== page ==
Mahanavmi Durga Puja in Indore is one ritualistic festival that I don’t ever miss. This worship ritual marks Goddess Durga’s triumph over the demon Mahishasura. To cut a long story short, this traditional carnival essentially implies, the conquest of good over evil. Besides being the world’s largest open-air fair, Mahanavmi Durga Puja or Navaratri depicts the cultural distinctions of ethnic Bengal. The Pandal (enclosed area) where this Puja functions, is customarily-decorated with mango leaves, illustrations of deities, floor paintings and multifarious earthenware. In Indore, I attend Mahanavmi Durga Puja at Bengali Club in Navlakha where gaieties are honoured with rivalling passion as in Bengal.
Each year this venue is beset by the artwork in dazzling colours, and Maa Durga’s idol is centrally-placed while men women dressed in traditional attires dance around it. In the backdrop, you can hear Navami music, recitations and scripted musical pieces by various Bengali musicians. Navami marks the nine days of Navratri celebrations, which concludes on the ninth-day with a grand Durga Puja. Navratri means nine nights in Sanskrit. These 9-days are Mahalaya, Shashthi, Maha Saptami, Maha Ashtami, Maha Navami and Vijayadashami. That is because Goddess Durga signifies our inner strength in nine forms. Importance of Durga Pooja grew through the British rule in Bengal. Post-independence Durga Pooja became one of the most celebrated festivals of India, typifying diversification in unity.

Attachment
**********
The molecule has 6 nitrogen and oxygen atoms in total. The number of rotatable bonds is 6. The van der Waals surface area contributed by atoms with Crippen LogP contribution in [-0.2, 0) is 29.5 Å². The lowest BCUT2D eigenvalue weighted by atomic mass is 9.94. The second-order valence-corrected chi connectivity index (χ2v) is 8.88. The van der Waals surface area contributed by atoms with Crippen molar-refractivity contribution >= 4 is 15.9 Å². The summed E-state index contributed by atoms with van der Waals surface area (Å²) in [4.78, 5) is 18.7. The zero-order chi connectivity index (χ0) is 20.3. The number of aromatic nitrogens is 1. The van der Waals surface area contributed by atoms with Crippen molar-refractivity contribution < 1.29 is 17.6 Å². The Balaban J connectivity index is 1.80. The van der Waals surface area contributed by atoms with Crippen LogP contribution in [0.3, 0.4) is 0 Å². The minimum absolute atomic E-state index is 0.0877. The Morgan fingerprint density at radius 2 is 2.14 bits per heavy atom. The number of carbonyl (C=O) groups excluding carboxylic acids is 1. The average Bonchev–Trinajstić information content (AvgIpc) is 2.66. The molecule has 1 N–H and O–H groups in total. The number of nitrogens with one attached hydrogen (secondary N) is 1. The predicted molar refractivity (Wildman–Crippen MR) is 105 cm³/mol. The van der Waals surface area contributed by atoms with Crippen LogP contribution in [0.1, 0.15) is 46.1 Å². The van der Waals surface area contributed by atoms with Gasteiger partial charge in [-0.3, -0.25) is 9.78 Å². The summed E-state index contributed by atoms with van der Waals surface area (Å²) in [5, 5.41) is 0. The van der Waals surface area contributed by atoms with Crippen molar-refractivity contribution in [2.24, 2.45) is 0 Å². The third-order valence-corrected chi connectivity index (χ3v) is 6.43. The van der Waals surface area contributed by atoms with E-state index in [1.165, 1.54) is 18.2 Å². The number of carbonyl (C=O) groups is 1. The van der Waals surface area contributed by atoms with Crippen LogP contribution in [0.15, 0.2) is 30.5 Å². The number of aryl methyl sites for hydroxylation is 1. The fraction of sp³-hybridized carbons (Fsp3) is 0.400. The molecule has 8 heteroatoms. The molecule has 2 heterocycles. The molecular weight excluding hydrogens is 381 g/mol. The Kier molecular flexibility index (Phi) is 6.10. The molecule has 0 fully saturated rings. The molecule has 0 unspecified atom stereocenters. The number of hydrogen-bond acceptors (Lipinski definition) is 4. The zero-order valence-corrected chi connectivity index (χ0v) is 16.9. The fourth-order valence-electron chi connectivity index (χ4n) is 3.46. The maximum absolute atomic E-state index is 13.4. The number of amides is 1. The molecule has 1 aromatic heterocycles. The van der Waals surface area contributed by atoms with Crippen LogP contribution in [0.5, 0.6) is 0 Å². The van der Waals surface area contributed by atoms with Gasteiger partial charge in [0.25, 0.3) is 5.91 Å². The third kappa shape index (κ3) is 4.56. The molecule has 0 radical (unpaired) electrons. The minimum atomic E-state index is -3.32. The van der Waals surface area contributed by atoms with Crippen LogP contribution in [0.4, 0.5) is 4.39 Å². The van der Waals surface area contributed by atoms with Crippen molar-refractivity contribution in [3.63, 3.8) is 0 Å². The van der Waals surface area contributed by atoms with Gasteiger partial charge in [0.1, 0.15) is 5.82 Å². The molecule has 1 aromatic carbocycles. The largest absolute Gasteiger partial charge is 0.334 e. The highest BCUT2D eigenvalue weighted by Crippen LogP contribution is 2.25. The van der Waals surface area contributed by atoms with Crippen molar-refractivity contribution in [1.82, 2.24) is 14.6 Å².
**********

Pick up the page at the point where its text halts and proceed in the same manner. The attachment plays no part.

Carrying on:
Each Indian state celebrates Durga Puja in their style, adding to the aesthetic appeal of this gala. Gujarat, Maharashtra and many other North and West Indian states celebrate Navratri with the traditional Garba dance. During these nine days, many Indians abstain from some kinds of food or drink as a religious observance to honour the goddess. I grew up in a small town of Madhya Pradesh, where Durga Puja was lauded, with considerable enthusiasm. This Puja at Bengali Club brings back memories of holy Havans blazing with aromatic incenses. On this day, women usually dress in red saree and place a red sindoor-tikka on their forehead. I think this Puja not only celebrates Maa Durga but also, all the other women dwelling on earth.